A small flicker of hope tickles my belly. That makes sense. This isn’t his fight with the Uprising, it’s mine. I remind myself of all the things he said to me in the hospital before Bryce showedup.
“I think…no, I know he’s mad at me, and I’d be hurt and angry, too, if I was in his shoes.” I stare at my hands twisting in my lap. “I mean, I heard about this girl he was hooking up with up there, but I didn’t have to see her. She wasn’t there every day.” With a sigh, I lift my gaze to my dad’s. “I don’t know how we can get past this. Part of me thinks there’s so much to do, maybe it doesn’t matter right now…but I need things to be right between us. I’m lost withouthim.”
Eddie shakes his head. “You’re not, honey, trust me, but I know he means a great deal to you. Recognizing your role in all of this is the first step in figuring itout.”
“So you’re not going to tell me what todo?”
He gives me a wry grin. “Even if I had the answer, this is something you need to figure out on yourown.”
“Yeah, you’re probably right.”
His eyes widen in mock surprise. “What? You actually think I’m right about something? I should record this or no one will believeme.”
I roll myeyes.
He smiles. “You’ve grown up so much in the past year. I’ve always been proud of you, but you are becoming a responsible young woman. Someone your sister will grow up wanting to emulate.”
We’ve both come a long way over the years. He was never around when I was younger, so my stepdad, Joe, was the father I went to for advice. Once Eddie showed up ready to be a parent, I was too angry to let him step into that role. It’s taken a lot for us to get to this place in our relationship.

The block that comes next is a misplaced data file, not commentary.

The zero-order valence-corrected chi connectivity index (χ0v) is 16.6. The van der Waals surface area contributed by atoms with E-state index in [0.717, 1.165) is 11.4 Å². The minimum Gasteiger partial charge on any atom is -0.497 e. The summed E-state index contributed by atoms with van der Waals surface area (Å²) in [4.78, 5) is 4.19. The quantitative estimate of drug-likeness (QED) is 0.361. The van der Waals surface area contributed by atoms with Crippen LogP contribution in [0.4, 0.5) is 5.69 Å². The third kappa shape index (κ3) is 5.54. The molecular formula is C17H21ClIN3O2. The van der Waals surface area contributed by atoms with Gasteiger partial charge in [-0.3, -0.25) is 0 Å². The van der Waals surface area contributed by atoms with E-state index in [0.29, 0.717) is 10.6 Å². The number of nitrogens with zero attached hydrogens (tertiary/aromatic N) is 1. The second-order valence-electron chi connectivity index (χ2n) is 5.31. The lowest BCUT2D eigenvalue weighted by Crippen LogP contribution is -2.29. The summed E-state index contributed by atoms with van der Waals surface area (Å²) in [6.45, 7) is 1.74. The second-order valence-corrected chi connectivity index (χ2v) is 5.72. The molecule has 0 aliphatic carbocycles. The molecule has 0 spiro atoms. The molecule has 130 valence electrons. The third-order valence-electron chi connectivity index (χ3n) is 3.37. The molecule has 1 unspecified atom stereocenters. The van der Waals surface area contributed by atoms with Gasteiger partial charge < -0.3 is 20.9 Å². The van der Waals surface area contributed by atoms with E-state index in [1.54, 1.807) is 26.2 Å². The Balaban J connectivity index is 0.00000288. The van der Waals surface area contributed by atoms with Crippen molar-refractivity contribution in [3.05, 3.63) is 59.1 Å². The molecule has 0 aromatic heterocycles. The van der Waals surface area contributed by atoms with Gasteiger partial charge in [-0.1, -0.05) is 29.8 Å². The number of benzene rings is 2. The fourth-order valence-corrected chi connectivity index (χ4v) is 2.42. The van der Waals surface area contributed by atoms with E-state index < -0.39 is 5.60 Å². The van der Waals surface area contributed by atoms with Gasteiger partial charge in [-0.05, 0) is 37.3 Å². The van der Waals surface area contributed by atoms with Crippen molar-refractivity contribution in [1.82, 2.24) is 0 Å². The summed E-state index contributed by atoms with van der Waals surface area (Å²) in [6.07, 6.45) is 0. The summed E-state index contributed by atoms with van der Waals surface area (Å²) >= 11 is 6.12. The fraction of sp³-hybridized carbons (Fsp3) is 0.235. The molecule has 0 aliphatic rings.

Somewhere over these past few years, I guess we both grewup.
Seagulls screech above the ocean roar, and the briny air slams into me like a wall. Everyone else took a transport out to the campground, but I needed the walk. Unis spend far too much time not using their bodies. What the hell do they do with all that pent-up energy?
I take a seat on a stone bench on the boardwalk and untie my shoes, slipping them off along with my socks, and toss them in mybag.
It’s much warmer here than up north thanks to the sun. Sun I thought might not exist at the coast. I hoist my duffel over my shoulder and grab Evan’s bag, making the trek across the sand to the others, gathered beside a largetent.
I peek in, because I can’t help myself, and it’s nicer on the inside than most homes in the Ruins. A huge light with dangling crystals hangs from the ceiling, casting rainbows on the white canvas walls. A polished wooden counter stretches the length of the tent, and several people with nothing better to do laugh with the guy standing behindit.
A pretty blonde next to a douchebag-looking dude stands close to Bryce. The girl eyes me and smiles, showing me a row of straight gleaming teeth. The guy tips his chin at me, only furthering my assumption of his douchy-ness.